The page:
This study examined whether verbal-autonomic response dissociation in repressive copers is potentiated by conditions that enhance social evaluative concerns. Women classified as repressive, low-anxious, or high-anxious gave a self-disclosing speech in either a private condition (a single researcher observed) or a public condition (3 researchers ostensibly observed). Repressors exhibited heart rate elevations that were greater in magnitude than their self-reports of negative affect, but only in the public condition. High-anxious Ss in both conditions showed an opposite pattern of verbal-autonomic dissociation in which self-reported negative affect exceeded cardiac response. Low-anxious Ss in both conditions showed little responsivity in either channel. Results are interpreted within a self-regulatory framework in which differences in self-concept in the domain of emotionality predispose repressive and high-anxious individuals to engage in contrasting, emotion-focused coping styles.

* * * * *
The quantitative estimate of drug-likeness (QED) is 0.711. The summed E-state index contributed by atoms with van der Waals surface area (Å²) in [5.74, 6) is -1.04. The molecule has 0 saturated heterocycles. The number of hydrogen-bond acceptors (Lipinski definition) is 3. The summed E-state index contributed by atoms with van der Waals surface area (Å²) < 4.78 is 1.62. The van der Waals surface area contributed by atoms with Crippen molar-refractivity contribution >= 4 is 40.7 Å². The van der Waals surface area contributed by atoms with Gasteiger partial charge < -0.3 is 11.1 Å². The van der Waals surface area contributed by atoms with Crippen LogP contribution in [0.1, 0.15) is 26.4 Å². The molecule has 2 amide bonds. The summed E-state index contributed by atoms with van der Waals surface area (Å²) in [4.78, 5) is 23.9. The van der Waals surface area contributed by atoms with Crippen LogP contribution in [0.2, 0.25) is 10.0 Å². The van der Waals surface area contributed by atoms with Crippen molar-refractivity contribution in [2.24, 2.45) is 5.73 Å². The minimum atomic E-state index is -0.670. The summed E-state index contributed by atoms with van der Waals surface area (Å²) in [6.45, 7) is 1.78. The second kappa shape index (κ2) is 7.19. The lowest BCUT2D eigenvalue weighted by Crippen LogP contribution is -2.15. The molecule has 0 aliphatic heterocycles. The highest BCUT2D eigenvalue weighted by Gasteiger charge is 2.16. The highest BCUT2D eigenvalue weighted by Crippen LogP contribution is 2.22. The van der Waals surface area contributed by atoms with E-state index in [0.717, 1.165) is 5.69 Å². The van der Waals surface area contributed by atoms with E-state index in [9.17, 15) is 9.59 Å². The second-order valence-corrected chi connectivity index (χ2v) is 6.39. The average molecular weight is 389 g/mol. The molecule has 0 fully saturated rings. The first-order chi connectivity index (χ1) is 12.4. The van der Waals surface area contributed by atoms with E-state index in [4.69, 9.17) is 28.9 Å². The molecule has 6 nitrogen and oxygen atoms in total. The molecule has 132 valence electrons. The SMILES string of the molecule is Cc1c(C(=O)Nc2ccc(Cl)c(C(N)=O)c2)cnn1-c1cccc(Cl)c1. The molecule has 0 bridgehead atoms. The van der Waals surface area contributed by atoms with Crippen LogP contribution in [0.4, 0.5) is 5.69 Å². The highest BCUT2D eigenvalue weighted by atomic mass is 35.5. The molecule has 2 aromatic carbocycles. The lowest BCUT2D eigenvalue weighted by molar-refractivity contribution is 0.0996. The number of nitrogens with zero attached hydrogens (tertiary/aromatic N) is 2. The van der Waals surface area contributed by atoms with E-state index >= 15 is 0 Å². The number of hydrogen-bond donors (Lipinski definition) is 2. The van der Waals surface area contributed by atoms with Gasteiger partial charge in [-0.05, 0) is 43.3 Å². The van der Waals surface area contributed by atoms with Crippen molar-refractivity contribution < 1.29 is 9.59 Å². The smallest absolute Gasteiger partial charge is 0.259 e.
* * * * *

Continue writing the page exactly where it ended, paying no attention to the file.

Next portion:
All Science Journal Classification (ASJC) codes
- Social Psychology
- Sociology and Political Science